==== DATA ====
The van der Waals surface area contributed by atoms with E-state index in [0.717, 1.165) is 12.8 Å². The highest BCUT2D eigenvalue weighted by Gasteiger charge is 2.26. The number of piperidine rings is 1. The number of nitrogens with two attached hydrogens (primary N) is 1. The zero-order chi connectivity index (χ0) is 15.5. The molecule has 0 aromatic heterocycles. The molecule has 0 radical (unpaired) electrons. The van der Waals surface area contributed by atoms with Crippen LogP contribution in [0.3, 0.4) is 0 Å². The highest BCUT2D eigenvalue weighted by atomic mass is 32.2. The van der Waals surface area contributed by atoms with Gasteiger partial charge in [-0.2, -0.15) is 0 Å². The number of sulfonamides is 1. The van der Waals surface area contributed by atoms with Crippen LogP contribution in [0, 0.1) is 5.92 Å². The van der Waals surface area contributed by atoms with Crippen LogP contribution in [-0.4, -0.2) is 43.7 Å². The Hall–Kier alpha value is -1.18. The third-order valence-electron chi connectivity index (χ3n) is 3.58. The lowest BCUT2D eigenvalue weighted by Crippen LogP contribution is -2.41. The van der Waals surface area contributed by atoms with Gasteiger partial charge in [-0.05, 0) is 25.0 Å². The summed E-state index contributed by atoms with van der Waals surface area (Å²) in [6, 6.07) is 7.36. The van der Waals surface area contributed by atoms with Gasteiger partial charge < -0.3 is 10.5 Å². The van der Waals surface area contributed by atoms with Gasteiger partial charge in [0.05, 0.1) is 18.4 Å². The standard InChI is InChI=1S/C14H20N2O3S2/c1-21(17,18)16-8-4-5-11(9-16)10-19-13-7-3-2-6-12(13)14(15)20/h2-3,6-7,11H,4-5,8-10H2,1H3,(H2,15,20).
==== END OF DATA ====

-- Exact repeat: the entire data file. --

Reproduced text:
The van der Waals surface area contributed by atoms with E-state index in [0.717, 1.165) is 12.8 Å². The highest BCUT2D eigenvalue weighted by Gasteiger charge is 2.26. The number of piperidine rings is 1. The number of nitrogens with two attached hydrogens (primary N) is 1. The zero-order chi connectivity index (χ0) is 15.5. The molecule has 0 aromatic heterocycles. The molecule has 0 radical (unpaired) electrons. The van der Waals surface area contributed by atoms with Crippen LogP contribution in [0.3, 0.4) is 0 Å². The highest BCUT2D eigenvalue weighted by atomic mass is 32.2. The van der Waals surface area contributed by atoms with Gasteiger partial charge in [-0.2, -0.15) is 0 Å². The number of sulfonamides is 1. The van der Waals surface area contributed by atoms with Crippen LogP contribution in [0, 0.1) is 5.92 Å². The van der Waals surface area contributed by atoms with Crippen LogP contribution in [-0.4, -0.2) is 43.7 Å². The Hall–Kier alpha value is -1.18. The third-order valence-electron chi connectivity index (χ3n) is 3.58. The lowest BCUT2D eigenvalue weighted by Crippen LogP contribution is -2.41. The van der Waals surface area contributed by atoms with Gasteiger partial charge in [-0.05, 0) is 25.0 Å². The summed E-state index contributed by atoms with van der Waals surface area (Å²) in [6, 6.07) is 7.36. The van der Waals surface area contributed by atoms with Gasteiger partial charge < -0.3 is 10.5 Å². The van der Waals surface area contributed by atoms with Gasteiger partial charge in [0.05, 0.1) is 18.4 Å². The standard InChI is InChI=1S/C14H20N2O3S2/c1-21(17,18)16-8-4-5-11(9-16)10-19-13-7-3-2-6-12(13)14(15)20/h2-3,6-7,11H,4-5,8-10H2,1H3,(H2,15,20).